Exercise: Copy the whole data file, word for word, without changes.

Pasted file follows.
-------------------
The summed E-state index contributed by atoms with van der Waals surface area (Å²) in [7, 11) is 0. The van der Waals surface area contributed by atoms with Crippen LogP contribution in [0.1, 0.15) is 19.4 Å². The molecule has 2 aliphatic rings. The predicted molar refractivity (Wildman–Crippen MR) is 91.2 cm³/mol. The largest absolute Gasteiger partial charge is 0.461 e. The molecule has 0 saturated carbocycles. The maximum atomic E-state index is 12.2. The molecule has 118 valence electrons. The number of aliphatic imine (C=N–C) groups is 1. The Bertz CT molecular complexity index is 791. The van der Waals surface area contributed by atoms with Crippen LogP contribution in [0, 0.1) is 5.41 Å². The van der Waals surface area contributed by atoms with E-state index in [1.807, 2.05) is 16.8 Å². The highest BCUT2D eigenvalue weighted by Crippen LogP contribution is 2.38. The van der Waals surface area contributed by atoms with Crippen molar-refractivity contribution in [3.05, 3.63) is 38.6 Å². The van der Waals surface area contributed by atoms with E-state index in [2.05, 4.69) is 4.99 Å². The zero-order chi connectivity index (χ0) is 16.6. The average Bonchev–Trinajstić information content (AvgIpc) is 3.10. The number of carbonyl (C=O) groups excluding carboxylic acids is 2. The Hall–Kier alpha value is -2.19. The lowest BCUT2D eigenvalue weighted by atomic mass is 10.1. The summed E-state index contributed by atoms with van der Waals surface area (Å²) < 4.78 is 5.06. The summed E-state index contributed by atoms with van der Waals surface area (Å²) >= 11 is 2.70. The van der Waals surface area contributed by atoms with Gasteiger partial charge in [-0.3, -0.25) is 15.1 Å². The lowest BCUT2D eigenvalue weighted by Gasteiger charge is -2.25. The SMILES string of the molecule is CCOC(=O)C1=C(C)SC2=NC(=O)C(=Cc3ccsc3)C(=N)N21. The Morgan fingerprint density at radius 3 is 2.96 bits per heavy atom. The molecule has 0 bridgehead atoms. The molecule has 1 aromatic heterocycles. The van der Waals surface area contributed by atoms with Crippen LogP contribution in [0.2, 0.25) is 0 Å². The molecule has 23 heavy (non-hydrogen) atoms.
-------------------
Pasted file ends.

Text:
The summed E-state index contributed by atoms with van der Waals surface area (Å²) in [7, 11) is 0. The van der Waals surface area contributed by atoms with Crippen LogP contribution in [0.1, 0.15) is 19.4 Å². The molecule has 2 aliphatic rings. The predicted molar refractivity (Wildman–Crippen MR) is 91.2 cm³/mol. The largest absolute Gasteiger partial charge is 0.461 e. The molecule has 0 saturated carbocycles. The maximum atomic E-state index is 12.2. The molecule has 118 valence electrons. The number of aliphatic imine (C=N–C) groups is 1. The Bertz CT molecular complexity index is 791. The van der Waals surface area contributed by atoms with Crippen LogP contribution in [0, 0.1) is 5.41 Å². The van der Waals surface area contributed by atoms with E-state index in [1.807, 2.05) is 16.8 Å². The highest BCUT2D eigenvalue weighted by Crippen LogP contribution is 2.38. The van der Waals surface area contributed by atoms with Crippen molar-refractivity contribution in [3.05, 3.63) is 38.6 Å². The van der Waals surface area contributed by atoms with E-state index in [2.05, 4.69) is 4.99 Å². The zero-order chi connectivity index (χ0) is 16.6. The average Bonchev–Trinajstić information content (AvgIpc) is 3.10. The number of carbonyl (C=O) groups excluding carboxylic acids is 2. The Hall–Kier alpha value is -2.19. The lowest BCUT2D eigenvalue weighted by atomic mass is 10.1. The summed E-state index contributed by atoms with van der Waals surface area (Å²) < 4.78 is 5.06. The summed E-state index contributed by atoms with van der Waals surface area (Å²) >= 11 is 2.70. The van der Waals surface area contributed by atoms with Gasteiger partial charge in [-0.3, -0.25) is 15.1 Å². The lowest BCUT2D eigenvalue weighted by Gasteiger charge is -2.25. The SMILES string of the molecule is CCOC(=O)C1=C(C)SC2=NC(=O)C(=Cc3ccsc3)C(=N)N21. The Morgan fingerprint density at radius 3 is 2.96 bits per heavy atom. The molecule has 0 bridgehead atoms. The molecule has 1 aromatic heterocycles. The van der Waals surface area contributed by atoms with Crippen LogP contribution in [0.2, 0.25) is 0 Å². The molecule has 23 heavy (non-hydrogen) atoms.